by Antonio V. Figueroa
Now known as Jose Abad Santos, Davao Occidental, Caburan’s contributions to science, especially in zoology, are found in numerous scientific papers, accounts, and reports that date to the Spanish rule of Davao. Even after the war, during the 1946-47 Philippine Zoological Expedition, it was one of the significant areas where scientists, with help from local guides, explored and gathered specimens while in search of new animal species.
Dr. Harry Hoogstraal, An American who was recognized as the world’s foremost authority on insects and parasites, stayed in Caburan for six weeks to document reports of a good tarsier population and the sighting of a Philippine eagle nest. The expedition visited three mountains south of Caburan, namely Mt. Tacob, Mt. Busaw, and Mt. Batuan.
Other important profiles in the expedition, which was supported by The Edgar E. Ayer Lecture Foundation Fund, were Lt. Donald Heyneman, Infantry, U.S. Army, who was a prewar student at Harvard University, and Floyd Werner, a discharged Army officer employed by the Chicago Natural History Museum.
The expedition’s headquarters for its Mindanao operations was in Davao City. Maj. Clinton Feeney, enemy property custodian, supplied the living quarters and provided food, laboratory, and storage space. Assisting him in the chores were Lt. William Patton, Capt. Thomas Bilbo, Sgt. Walter Thompson, and Cpl. Albert Shipske.
The expedition departed Davao on a launch on Jan. 6, 1947 but disembarked at the wrong place. Instead of Caburan, they dropped anchor at Calian, the home of the year-long scientific prewar study conducted by entomologist Charles F. Clagg, the American lord of the flies. It was only two days later that the group proceeded to Caburan in the company of C.H. Wharton, a live-animal collector based in Manila, and a few helping hands.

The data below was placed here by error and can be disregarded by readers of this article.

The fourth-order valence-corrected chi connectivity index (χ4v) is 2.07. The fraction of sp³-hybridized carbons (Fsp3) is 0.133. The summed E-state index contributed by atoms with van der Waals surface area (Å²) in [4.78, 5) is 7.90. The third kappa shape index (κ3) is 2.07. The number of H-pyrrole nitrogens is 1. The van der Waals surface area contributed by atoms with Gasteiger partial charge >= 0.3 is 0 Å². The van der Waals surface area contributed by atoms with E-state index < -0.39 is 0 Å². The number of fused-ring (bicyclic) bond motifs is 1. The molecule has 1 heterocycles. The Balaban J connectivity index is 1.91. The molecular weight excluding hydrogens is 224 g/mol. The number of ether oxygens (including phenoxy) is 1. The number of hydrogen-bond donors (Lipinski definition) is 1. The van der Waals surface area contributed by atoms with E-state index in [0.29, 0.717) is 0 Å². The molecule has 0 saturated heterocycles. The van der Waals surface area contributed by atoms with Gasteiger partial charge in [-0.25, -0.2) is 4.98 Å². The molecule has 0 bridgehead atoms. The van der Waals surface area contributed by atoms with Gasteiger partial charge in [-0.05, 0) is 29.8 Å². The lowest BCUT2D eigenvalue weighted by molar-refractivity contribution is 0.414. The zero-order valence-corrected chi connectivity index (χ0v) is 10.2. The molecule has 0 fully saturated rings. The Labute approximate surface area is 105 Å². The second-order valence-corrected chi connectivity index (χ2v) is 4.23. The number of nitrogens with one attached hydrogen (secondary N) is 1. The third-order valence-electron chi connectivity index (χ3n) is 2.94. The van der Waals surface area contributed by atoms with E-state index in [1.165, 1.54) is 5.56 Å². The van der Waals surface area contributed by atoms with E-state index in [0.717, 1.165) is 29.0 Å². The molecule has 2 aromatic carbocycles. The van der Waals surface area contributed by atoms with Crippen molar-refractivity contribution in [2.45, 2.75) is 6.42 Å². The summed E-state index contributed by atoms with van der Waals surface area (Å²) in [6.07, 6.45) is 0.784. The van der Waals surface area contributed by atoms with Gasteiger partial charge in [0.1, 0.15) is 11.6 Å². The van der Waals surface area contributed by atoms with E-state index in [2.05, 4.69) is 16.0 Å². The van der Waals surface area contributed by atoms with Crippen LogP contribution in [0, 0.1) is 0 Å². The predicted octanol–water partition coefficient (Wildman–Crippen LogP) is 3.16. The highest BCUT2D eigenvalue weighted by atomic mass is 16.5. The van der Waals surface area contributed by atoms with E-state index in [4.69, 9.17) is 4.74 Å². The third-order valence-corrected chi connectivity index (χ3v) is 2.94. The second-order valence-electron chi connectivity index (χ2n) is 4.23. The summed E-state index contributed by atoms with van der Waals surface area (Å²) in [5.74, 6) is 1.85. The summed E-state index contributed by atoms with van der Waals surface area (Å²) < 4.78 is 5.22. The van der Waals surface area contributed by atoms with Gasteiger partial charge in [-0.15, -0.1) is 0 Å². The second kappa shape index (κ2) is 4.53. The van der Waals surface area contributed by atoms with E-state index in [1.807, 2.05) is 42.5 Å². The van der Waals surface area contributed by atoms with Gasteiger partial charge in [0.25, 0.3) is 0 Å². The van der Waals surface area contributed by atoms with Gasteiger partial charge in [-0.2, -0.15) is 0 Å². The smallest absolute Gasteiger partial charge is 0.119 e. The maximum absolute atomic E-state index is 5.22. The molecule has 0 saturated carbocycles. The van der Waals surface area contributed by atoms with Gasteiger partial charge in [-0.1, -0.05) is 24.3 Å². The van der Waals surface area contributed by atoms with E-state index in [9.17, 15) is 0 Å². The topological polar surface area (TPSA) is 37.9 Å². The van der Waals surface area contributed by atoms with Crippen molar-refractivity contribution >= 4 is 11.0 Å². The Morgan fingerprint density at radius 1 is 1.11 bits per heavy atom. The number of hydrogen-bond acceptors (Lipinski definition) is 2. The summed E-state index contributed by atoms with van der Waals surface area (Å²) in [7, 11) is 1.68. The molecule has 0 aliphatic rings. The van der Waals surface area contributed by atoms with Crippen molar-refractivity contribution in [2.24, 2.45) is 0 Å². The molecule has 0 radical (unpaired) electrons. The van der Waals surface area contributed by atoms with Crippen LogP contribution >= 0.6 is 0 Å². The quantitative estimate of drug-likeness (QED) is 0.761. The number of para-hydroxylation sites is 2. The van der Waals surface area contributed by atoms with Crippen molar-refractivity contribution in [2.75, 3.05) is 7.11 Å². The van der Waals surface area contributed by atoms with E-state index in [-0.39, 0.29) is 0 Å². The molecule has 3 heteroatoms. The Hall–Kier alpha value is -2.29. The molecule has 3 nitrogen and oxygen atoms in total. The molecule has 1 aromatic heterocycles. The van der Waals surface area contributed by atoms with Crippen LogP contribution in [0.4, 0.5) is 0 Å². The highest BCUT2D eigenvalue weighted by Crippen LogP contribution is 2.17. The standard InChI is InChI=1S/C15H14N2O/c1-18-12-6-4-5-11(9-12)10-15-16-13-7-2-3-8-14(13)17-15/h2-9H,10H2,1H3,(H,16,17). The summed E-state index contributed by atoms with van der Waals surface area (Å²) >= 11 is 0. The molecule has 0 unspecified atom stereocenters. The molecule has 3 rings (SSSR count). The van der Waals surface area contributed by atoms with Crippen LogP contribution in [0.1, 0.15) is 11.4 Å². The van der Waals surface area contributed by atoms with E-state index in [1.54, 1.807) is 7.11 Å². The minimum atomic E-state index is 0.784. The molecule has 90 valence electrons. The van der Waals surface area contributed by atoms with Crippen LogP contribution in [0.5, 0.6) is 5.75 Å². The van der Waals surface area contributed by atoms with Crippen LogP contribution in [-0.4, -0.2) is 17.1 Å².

At Caburan, the contingent had the treat of being hosted by the Joyce family, i.e, William, John, and Henry. More importantly, the Joyces closely coordinated with team members in the collection of tarsiers and a Philippine eagle specimen, aside from providing the much-needed information of the area where the zoological samples could be gathered.
Caburan’s prewar landscape, as described by Hoogstraal, had low mountains that bordered the constricted littoral plain and extended inland towards the rambling Mindanao lowlands, while the foothills subsided to the sea. He observed that the coastal areas were principally occupied by coconut trees and second-growth vegetation, including trees, herbs, and shrubs.
As was the condition of other Davao areas at the time, the team found small clearings that were used as agricultural patches although deeper into the territory there were still original forest trees that hosted a cornucopia of animal inhabitants. The expedition’s gathering of specimens where focused in the second growth, which, after decades without human intervention, had become a habitat of a great quantity of animal samples. Dr. Hoostraal wrote his first-hand account of the voyage in Narrative and Itinerary (1951), saying: “The forest streams grassy areas, narrow ravines, old second growth, and burned clearings have a variety of inhabitants. Disturbed original forest with its many logs, small, cleared areas, and alternating dark and sunlit patches is especially good for invertebrate collecting. Collecting of frogs, lizards, birds, and many kinds of invertebrate is good in the original dipterocarpous forest, and the species are generally different from those outside, but a considerable part of this fauna occurs high in the trees and is ordinarily obtainable.”
The zoological team also collected various species of snakes, Malay and palm civet cats, unimagined number of tarsiers and several small bat species. Also observed were monkeys, which are part of the Philippine eagle’s diet.
At the heart of town, the expedition found that Caburan was host to only a few houses, mainly settled on a low hill that was roughly a kilometer from the coast. The team also took note of the small hamlet of Marabatuan and the settlement of Culaman, which was accessible by taking the coast on foot or negotiating the low hills.